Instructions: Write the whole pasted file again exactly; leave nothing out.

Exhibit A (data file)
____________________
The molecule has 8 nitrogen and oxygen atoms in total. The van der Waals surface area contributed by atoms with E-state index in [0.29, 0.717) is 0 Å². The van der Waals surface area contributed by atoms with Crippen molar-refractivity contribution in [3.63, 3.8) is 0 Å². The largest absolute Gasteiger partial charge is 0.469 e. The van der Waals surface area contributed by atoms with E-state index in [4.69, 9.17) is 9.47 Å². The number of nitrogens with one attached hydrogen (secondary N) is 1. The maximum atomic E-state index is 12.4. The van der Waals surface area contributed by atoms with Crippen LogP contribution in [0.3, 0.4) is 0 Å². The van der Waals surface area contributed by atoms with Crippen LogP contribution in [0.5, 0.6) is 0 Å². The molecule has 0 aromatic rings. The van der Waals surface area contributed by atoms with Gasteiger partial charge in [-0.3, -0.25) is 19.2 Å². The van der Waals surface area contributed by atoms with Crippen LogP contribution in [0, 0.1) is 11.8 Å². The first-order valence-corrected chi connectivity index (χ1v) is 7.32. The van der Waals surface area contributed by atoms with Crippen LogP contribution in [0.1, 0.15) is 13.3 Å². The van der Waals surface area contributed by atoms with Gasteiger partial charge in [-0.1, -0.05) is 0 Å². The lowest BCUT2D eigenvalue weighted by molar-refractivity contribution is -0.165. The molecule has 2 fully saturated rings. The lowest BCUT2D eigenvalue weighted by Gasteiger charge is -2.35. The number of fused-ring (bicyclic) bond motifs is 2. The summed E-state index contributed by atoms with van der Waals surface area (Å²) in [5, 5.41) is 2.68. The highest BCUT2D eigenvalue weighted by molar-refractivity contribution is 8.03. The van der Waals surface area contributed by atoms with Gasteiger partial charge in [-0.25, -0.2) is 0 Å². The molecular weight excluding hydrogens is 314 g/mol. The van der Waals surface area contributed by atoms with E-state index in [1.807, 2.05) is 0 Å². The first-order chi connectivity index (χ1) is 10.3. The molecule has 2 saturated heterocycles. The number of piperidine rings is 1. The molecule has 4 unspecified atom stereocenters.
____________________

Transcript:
The molecule has 8 nitrogen and oxygen atoms in total. The van der Waals surface area contributed by atoms with E-state index in [0.29, 0.717) is 0 Å². The van der Waals surface area contributed by atoms with Crippen molar-refractivity contribution in [3.63, 3.8) is 0 Å². The largest absolute Gasteiger partial charge is 0.469 e. The van der Waals surface area contributed by atoms with E-state index in [4.69, 9.17) is 9.47 Å². The number of nitrogens with one attached hydrogen (secondary N) is 1. The maximum atomic E-state index is 12.4. The van der Waals surface area contributed by atoms with Crippen LogP contribution in [0.3, 0.4) is 0 Å². The van der Waals surface area contributed by atoms with Crippen LogP contribution in [0.5, 0.6) is 0 Å². The molecule has 0 aromatic rings. The van der Waals surface area contributed by atoms with Gasteiger partial charge in [-0.3, -0.25) is 19.2 Å². The van der Waals surface area contributed by atoms with Crippen LogP contribution in [0, 0.1) is 11.8 Å². The first-order valence-corrected chi connectivity index (χ1v) is 7.32. The van der Waals surface area contributed by atoms with Crippen LogP contribution in [0.1, 0.15) is 13.3 Å². The van der Waals surface area contributed by atoms with Gasteiger partial charge in [-0.1, -0.05) is 0 Å². The lowest BCUT2D eigenvalue weighted by molar-refractivity contribution is -0.165. The molecule has 2 fully saturated rings. The lowest BCUT2D eigenvalue weighted by Gasteiger charge is -2.35. The number of fused-ring (bicyclic) bond motifs is 2. The summed E-state index contributed by atoms with van der Waals surface area (Å²) in [5, 5.41) is 2.68. The highest BCUT2D eigenvalue weighted by molar-refractivity contribution is 8.03. The van der Waals surface area contributed by atoms with Gasteiger partial charge in [-0.25, -0.2) is 0 Å². The molecular weight excluding hydrogens is 314 g/mol. The van der Waals surface area contributed by atoms with E-state index in [1.807, 2.05) is 0 Å². The first-order chi connectivity index (χ1) is 10.3. The molecule has 2 saturated heterocycles. The number of piperidine rings is 1. The molecule has 4 unspecified atom stereocenters.